Would that be worse, she wondered. Dying, now, after surviving the explosion itself. It was like people trapped in the aftermath of earthquakes, waiting to be rescued, and dying before any help came. What did they think of in their last hours, sitting there in the dark, waiting, with hope slowly running out?
No, she told herself. She wasn’t going to think about it. Somebody would come. Somebody would rescue her.
“Martha,” Ray said, his voice echoing oddly. “How long do you think we’ll be trapped down here?”
“I don’t know,” she admitted. “I hoped somebody would reach us by now. We’re not THAT far down. But I can’t even hear anything. There’s not the slightest sound that anyone is trying to get to us.”
“They have to be really careful, don’t they?” Ray pointed out. “In case they cause the debris to fall even further. They might be working as hard as they can, but very carefully and quietly. Anyway, the point is... we might not have time to wait. It’s a full moon night.”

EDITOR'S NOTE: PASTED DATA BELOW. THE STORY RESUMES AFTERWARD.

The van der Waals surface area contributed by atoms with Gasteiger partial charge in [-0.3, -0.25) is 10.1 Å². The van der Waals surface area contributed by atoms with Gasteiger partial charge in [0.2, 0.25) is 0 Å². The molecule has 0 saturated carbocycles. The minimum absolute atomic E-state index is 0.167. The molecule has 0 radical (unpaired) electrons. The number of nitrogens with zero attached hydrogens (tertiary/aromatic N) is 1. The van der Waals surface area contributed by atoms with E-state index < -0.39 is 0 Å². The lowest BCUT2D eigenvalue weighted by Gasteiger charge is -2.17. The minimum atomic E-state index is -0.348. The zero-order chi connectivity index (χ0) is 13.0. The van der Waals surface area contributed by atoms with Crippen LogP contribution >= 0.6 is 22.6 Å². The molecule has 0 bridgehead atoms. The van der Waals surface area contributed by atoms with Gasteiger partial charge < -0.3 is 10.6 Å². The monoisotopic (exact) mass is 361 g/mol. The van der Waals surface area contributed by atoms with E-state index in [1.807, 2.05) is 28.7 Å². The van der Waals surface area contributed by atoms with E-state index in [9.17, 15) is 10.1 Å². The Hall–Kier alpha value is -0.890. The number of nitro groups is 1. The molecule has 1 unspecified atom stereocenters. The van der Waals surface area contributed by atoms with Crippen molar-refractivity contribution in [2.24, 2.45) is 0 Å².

“Oh. But... you can’t even see the moon down here. Maybe you won’t....”
But Martha knew that was clutching at straws. Ray turned into a dangerous animal every time the moon rose even when he was locked in a cell in the vault, deep below ground where not even a hint of natural day or night could get in.
She glanced at her watch. It was seven o’clock. It was summer, so it was still daylight. But the moon rose anyway.
“Two hours,” he said. “I checked this morning. Moonrise is at nine.”
Two hours until she was trapped in the medical room with a dangerous animal. After that, she was his evening meal and their rescuers were dessert.
“What if this wasn’t an accident?” Rhys asked out of the blue. “What if... I mean, Torchwood is a pain in the backside of the government a lot of the time. What if it’s a black bag operation to get rid of them all?”
“Then you would be dead, too,” Garrett replied. “And Beth, Andy, Connie and David, too. And Owen and Toshiko and their friends in Scotland, that strange man who calls himself Fox Mulder and passes you tips, the pizza shop around the Bay who has Torchwood as his number one customer...”
Everyone looked at him.
“Yes, the possibility of Torchwood becoming such a danger to National Security that every trace of it might have to be wiped out has been considered. No, not by me. By a faceless civil servant in Whitehall who passed a memo onto my department. I passed one back telling him to get stuffed. This wasn’t a black bag operation by any part of Her Majesty’s Secret Service.”